Working from Home: Beginner’s Guide
Many people dream of being their own boss, of setting their own rules and working at their own pace. Indeed, these can be some of the reasons why people decide to work from home.
Opting out of the daily rat race, replacing the morning commute with a walk across the living room or swapping power suits for track suits can make working from home sound like bliss. However, whether you are setting up a new business or embarking upon a freelance role, there are a number of things which must be considered.
So, let our ‘Working from home: beginner’s guide’ set you in the right direction.
To undertake such a dramatic change in your work circumstances you need to be sure that a role exists that you can fill. Do proper research! If you have a business idea, you need to be certain the ‘need’ for your services or product exists. If you are hoping to do freelance work, consider if you can get the clients and jobs to make sure you can afford to cover your bills.
If you just want to work from home without taking on the responsibilities of self-employment, you can ask your current company if they would accommodate this, or seek out one of the many available customer service or virtual assistant type roles.
To work from home you must be certain you can remain motivated. Far from being a walk in the park, working from home often requires more self discipline and motivation than traditional office work.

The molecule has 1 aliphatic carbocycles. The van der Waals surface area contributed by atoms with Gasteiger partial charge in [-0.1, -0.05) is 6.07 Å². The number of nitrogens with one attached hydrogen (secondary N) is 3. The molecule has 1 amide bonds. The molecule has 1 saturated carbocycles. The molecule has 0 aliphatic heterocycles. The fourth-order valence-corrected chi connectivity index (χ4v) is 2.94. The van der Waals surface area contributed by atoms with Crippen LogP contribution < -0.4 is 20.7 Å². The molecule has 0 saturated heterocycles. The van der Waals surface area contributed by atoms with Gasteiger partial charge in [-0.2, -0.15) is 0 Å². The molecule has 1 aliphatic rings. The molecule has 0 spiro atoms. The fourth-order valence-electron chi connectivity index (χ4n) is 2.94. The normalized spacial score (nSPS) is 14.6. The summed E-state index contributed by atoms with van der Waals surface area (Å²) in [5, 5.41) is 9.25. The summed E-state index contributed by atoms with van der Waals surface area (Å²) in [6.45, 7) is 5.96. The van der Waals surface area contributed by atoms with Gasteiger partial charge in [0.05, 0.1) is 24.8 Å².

There is no boss to breathe down your neck and meeting deadlines is entirely your responsibility. You need to avoid procrastination and resist the lure of surfing the web! Dressing for your day at work can often help, so give up the idea of lounging in your pajamas until noon.
Respect, Space and Time
You have to set boundaries from the beginning and be strict with friends and family. Just because you are at home does not mean you can be interrupted. Restrict times for personal calls and ensure visitors know they cannot just ‘drop by’ unannounced.
Likewise, having a defined work space, that no-one else uses but you, can be essential. Cordoned off from the rest of the house, enforce the rule that when you are in your work space – that is your time to be doing work!
It is easy to think that working from home can mean forking out for large quantities of office equipment. However, try to keep costs down, especially in the beginning, by shopping around and using existing services. A desk or filing cupboard will be essential but you can probably skip on the fax machine, especially if you have an all-in-one scanner/printer.
A separate telephone line is a good idea and many companies offer reasonable deals on answering services. You can rent virtual office spaces, but these can be costly. Offer to meet clients at their places of work or learn to love video calls.
Conference calls can be very useful for those who work from home but, again, expensive equipment is not needed. You can use your regular phone if you enlist the services of companies such as Conference Now. Using your own telephone on your own line, you simply arrange a time with your client and you both dial in using the number provided.
Tax and wages
Be clear where you stand. You must declare your earnings and self-employed status. You may still have to pay tax, almost certainly you will need to pay National Insurance Contributions and you will have to make annual declarations. Open a business bank account and keep all receipts! This can all sound daunting but, if taken a step at a time, can be no bother at all.
You may also be entitled to additional tax credits, free school meals, or free prescriptions. Contact the HMRC for further details and utilize free services, such as Business Link, to get you up and running.
Matt Smith – Freelance business, conference calling and technology blogger.